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Hypothesizing the Shifting Mosaic of Attitudes through time: A Dynamic Framework for Sustainable Tourism Development on a ‘Mediterranean Isle’
Mid Sweden University, Faculty of Human Sciences, Department of Social Sciences. (ETOUR)ORCID iD: 0000-0002-3549-750X
2008 (English)In: Tourism , Recreation and Sustainability: Linking Culture and the Environment, Wallingford, Ox. UK: CABI Publishing, 2008, 2, 50-75 p.Chapter in book (Other academic)
Abstract [en]

The purpose of this chapter is twofold. It briefly reminds the reader of the major obstacles to implementing sustainable solutions in touristic environments. A principal impediment is that sustainability is a term fraught with ‘imprecision’ (Wall, 1997, p.33), since it holds varying meanings for different stakeholders (see also McCool and Stankey, 1999; Sauter and Leisen, 1999; Kousis, 2001). While researchers are well aware of this obstacle, the majority of existing studies examine these differences in attitudes from a cross-sectional standpoint. That is, investigations of the differing attitudes of players involved directly or indirectly in tourism’s development (e.g., developers, local government bureaucrats and politicians, national policy makers, tour operators, environmental protection groups, and local residents) tend to focus on a particular place at a single point in time. Johnson and Snepenger (2006) argue the reason for this fixation on cross-sectional studies is predictable since “it is pragmatically easier to acquire information at one point in time” but also because most researchers are under pressure to turn out publications within a short timeframe and do not have the luxury to commit themselves to lengthy studies (222).

Unfortunately, however, the prevalence of such research inhibits our ability to understand the manner in which attitudes towards tourism of each set of stakeholders in a single locality are likely to change over time. In other words, while one group of players may be extremely accepting towards tourism compared to another at an early stage of the sector’s development, the respective perceptions of these two groups based on their experiences will most likely shift through time. In some cases perhaps the varying perceptions will become increasingly convergent, while in others differences in opinion may be enhanced. Given that it is crucial in any destination to include as many stakeholders as possible in the plan-making process to generate effective policy, it is apparent that adopting a longitudinal approach, examining changes over time would prove helpful for prescribing a general agenda for sustainable tourism development.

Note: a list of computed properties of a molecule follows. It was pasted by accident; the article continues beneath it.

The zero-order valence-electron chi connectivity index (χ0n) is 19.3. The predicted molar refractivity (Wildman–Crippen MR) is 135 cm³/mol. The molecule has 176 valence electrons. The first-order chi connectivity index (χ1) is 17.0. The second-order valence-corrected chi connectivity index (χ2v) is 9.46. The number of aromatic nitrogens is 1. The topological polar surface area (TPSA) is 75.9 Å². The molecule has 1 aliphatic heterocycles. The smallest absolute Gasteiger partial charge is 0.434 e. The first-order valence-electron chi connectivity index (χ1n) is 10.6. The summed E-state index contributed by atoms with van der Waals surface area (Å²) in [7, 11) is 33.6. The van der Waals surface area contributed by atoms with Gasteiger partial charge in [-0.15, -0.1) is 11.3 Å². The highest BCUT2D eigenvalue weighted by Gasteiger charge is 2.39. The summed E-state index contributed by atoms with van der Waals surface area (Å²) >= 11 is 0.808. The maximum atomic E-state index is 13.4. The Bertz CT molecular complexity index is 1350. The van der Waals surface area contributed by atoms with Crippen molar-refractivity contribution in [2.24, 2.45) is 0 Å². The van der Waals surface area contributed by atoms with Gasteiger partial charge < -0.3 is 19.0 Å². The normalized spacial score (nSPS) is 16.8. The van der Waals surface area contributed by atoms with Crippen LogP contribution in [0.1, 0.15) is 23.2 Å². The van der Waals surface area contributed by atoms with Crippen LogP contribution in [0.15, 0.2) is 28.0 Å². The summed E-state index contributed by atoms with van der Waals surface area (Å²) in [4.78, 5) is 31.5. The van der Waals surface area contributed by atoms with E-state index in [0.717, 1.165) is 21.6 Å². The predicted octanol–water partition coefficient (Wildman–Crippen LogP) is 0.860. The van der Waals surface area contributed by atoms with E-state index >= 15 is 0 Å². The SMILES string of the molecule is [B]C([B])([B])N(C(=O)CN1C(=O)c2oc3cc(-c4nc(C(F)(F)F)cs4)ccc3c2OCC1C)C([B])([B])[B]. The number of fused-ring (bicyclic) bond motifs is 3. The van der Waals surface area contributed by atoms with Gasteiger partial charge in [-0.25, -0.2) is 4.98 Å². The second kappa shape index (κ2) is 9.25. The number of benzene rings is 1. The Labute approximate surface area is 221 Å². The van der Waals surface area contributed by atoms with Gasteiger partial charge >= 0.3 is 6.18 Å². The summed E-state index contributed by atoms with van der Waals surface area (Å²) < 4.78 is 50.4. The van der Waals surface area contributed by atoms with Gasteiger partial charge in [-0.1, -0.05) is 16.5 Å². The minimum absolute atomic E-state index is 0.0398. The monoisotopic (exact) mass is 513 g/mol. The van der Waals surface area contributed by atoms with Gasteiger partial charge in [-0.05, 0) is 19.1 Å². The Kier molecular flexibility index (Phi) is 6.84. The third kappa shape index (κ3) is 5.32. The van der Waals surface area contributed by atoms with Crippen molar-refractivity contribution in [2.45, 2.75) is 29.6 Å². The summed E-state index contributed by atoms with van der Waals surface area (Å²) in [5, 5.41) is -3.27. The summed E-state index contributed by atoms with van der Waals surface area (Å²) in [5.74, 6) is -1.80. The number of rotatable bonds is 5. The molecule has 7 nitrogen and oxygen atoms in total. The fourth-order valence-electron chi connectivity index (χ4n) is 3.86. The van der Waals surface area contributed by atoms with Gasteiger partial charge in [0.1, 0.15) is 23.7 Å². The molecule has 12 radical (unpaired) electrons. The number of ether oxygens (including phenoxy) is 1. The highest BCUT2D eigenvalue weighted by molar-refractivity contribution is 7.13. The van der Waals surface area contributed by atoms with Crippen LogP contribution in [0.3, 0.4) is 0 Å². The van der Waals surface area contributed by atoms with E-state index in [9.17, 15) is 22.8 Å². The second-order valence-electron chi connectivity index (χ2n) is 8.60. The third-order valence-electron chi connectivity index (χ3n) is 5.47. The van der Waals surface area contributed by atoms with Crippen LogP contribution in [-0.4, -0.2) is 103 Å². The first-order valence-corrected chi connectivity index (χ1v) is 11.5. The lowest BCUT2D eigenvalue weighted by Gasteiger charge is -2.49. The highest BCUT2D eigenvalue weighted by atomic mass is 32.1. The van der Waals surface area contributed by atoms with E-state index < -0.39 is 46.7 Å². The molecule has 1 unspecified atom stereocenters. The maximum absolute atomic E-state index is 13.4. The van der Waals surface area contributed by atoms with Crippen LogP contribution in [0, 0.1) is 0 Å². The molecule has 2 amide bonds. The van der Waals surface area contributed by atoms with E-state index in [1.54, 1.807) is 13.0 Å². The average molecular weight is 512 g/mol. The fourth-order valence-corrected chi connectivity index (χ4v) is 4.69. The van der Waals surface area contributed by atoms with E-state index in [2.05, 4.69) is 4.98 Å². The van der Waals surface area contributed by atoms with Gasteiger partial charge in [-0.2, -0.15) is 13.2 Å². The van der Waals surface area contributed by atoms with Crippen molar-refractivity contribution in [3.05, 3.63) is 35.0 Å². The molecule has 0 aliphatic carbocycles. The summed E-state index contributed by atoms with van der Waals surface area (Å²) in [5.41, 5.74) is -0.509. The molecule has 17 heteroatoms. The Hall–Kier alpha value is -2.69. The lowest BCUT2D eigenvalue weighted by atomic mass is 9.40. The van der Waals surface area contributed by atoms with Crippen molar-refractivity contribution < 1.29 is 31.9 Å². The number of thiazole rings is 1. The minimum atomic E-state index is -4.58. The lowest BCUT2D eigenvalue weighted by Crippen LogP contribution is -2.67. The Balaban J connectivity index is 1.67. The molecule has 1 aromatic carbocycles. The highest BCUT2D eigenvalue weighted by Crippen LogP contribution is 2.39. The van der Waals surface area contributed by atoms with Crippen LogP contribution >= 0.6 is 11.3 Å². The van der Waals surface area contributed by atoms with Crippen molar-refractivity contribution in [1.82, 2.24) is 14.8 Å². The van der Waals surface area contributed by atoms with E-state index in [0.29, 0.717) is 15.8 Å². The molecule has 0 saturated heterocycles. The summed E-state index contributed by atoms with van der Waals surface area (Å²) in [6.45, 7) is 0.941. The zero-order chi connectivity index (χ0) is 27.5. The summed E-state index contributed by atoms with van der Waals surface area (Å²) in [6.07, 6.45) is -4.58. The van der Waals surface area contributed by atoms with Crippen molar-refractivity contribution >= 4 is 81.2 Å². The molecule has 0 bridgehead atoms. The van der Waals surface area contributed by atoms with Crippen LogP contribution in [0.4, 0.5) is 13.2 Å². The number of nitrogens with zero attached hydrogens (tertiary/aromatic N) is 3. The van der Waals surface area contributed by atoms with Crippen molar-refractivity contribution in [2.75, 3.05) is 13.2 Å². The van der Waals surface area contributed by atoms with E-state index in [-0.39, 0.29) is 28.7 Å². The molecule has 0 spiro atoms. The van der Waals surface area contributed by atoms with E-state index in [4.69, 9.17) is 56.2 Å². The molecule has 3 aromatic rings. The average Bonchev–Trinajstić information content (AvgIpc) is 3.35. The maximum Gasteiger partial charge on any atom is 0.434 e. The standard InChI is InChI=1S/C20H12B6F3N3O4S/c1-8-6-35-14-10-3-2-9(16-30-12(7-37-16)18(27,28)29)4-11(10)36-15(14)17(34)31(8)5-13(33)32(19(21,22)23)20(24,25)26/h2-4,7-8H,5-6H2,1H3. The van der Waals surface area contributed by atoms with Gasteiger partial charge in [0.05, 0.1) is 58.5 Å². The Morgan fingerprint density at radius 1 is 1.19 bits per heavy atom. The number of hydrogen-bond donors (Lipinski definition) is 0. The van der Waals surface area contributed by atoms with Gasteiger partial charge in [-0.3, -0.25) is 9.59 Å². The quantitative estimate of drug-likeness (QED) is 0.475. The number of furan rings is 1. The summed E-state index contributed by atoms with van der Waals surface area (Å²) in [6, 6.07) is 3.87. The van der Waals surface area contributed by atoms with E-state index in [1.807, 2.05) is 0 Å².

Thus, the chapter reiterates the need for a conceptual framework that recognizes the effect that spatial/geographic and temporal/historic contingencies may have in influencing the attitudes of various stakeholders towards sustainability. A primary aim is to demonstrate the value of adopting a longitudinal model such as Butler’s (1980) widely used tourist-area life cycle to investigate the perspectives of different actors towards balanced-oriented growth at each stage of destination’s development.  In order to illustrate the use of such a conceptual framework for examining the shifting perceptions of stakeholders over time, the chapter draws on the experiences of island destinations in the Mediterranean.

Place, publisher, year, edition, pages
Wallingford, Ox. UK: CABI Publishing, 2008, 2. 50-75 p.
Keyword [en]
sustainable development, islands, stakeholders, tourism area life cycle
National Category
Landscape Architecture
Identifiers
URN: urn:nbn:se:miun:diva-8205Scopus ID: 2-s2.0-84890245477Local ID: ETOURISBN: 9781845934705 (print)OAI: oai:DiVA.org:miun-8205DiVA: diva2:133740
Available from: 2009-02-18 Created: 2009-01-14 Last updated: 2016-09-29Bibliographically approved

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Ioannides, Dimitri

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